Aunt Martha, for instance, made, and frequently contributed to the supper, what she called the Black Queen’s Cake, and while I have inherited my father’s husky preference for ‘vittles’ as against ‘folderols and knickknacks’ in cookery, I must admit that here was a cake worthy to follow even — if anything must follow — upon such a feast as this. Unfortunately I can find no record of her exact rule, but I did find, in a recent raid upon handed-down cookbooks and recipes in Southern Michigan, one that seems to approximate the product in texture and flavor.

To perform the miracle, you put two cups of light brown sugar and half a cup of butter into a mixing bowl and cream these together. Add two unbeaten eggs and beat until light and fluffy. Put one level teaspoonful of soda into three fourths of a cup of sweet milk and add it to the above mixture. Then add two cups of flour, beating it in thoroughly, and two teaspoonfuls of vanilla.

Now put two and a half heaping tablespoonfuls of cocoa (or two and a half bars of melted chocolate) into a basin and pour over it one cup of boiling water, mixing thoroughly until dissolved. Add this to the cake mixture and stir well together. Pour into three well-greased layer-cake tins, medium size, and bake thirty to forty minutes in a moderate oven. Do not bake too rapidly or too long.

When done, cool and put together with a filling made as follows: take one half box of confectioner’s sugar, cream with two tablespoonfuls of butter, and flavor with vanilla; add two squares of bitter chocolate melted, or two tablespoonfuls of cocoa, and mix the whole with strong black coffee (very little at a time) to the right consistency, then beat until fluffy.

Now there is the Black Queen’s Cake, and whatever African Majesty was deemed worthy of such homage must have been a queen indeed.

The cake for which Mis’ Taylor held repute was known as a Watermelon Cake, and for its colorful character was well adapted to its role as a major dessert. A rule guaranteed by one who in her youth knew my Aunt Martha, and who even in her ninetieth year still holds the yellow mixing bowl in a cunning hand, reads thus on her time-stained page: —

‘To make it you take, for the white part, two cups of white sugar and one cup of butter and cream them together. Dissolve two teaspoonfuls of cream of tartar and one of soda in a little warm water and then mix it with a cup of sweet milk. Take three and a half cups of flour and mix alternately with the milk into the sugar and butter. Now beat up the whites of eight eggs to a stiff froth and add these last.

‘For the red part, take one cup of red sugar and half a cup of butter and cream them together. Dissolve one teaspoonful of cream of tartar and one-half teaspoonful of soda in a little warm water and mix it with one-third cup of sweet milk. Beat the whites of four eggs stiff and stir them in. Now stir in one cup of lightly floured raisins.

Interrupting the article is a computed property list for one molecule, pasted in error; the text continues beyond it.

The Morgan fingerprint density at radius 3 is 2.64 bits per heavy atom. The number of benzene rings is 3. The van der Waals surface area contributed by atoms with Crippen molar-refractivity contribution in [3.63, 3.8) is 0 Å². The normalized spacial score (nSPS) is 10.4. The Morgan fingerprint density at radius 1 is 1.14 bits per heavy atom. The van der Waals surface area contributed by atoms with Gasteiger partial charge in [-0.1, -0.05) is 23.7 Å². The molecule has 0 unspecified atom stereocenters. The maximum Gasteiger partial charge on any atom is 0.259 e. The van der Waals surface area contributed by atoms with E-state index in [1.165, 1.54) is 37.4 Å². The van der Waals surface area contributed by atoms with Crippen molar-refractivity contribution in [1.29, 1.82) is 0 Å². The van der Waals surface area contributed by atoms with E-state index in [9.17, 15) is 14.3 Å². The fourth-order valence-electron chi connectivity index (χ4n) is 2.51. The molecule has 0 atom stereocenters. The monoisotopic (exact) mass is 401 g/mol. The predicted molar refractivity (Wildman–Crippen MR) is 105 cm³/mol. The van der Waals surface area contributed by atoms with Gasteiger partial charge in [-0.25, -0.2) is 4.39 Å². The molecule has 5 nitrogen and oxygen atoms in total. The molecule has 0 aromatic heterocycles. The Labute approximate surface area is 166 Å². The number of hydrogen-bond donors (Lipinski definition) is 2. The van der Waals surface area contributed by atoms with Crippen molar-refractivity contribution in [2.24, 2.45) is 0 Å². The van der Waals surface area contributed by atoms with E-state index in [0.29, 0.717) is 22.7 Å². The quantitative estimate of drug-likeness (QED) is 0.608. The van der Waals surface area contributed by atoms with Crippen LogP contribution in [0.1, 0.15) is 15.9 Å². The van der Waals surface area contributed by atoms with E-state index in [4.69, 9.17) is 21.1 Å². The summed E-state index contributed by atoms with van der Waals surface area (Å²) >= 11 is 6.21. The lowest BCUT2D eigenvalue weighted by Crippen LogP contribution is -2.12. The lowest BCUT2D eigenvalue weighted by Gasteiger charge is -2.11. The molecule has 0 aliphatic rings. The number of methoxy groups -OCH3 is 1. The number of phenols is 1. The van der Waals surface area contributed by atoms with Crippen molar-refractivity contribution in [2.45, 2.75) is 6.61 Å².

‘It requires two persons to fill the pan, which should be a large one with a tube in the centre, and well buttered. Keep the red part around the tube and the white part at the edge. This is a very attractive and ornamental cake.’

And, one might add, a large and luscious one. Just as a finishing touch, you might make a light green frosting, mottled with white, and if you want anything more realistic the answer is to substitute watermelon for watermelon cake — the objection to such substitution being that you could n’t get watermelon and oysters at the same time.

I confess that I did not quite understand the tube arrangement and could not see the point of having a hollow place even in a simulated watermelon, or why two persons are required for the process; so we set a ring mould, without any bottom, in the centre of a large cake pan and put the red part in it.

There were other cakes at other times, — White Mountain cake, hickorynut cake, whipped-cream cake, cupcakes frosted with red sugar, — a very plethora of cakes; but the two I have given you were never far excelled in either taste or beauty of appearance, and always they were served in a manner suggesting Greeks and gifts, on glass cake dishes high and handsome.

What was done with all the ‘yelks’ left over from these orgies with beaten whites I do not know, although I confess that every time I am admonished through these munificent old rules to ‘beat up eight whites,’ or ‘ten whites,’ my impoverished latter-day mind gives a sort of economical gasp. But they did not need to worry about a few egg ‘yelks,’ so why should I?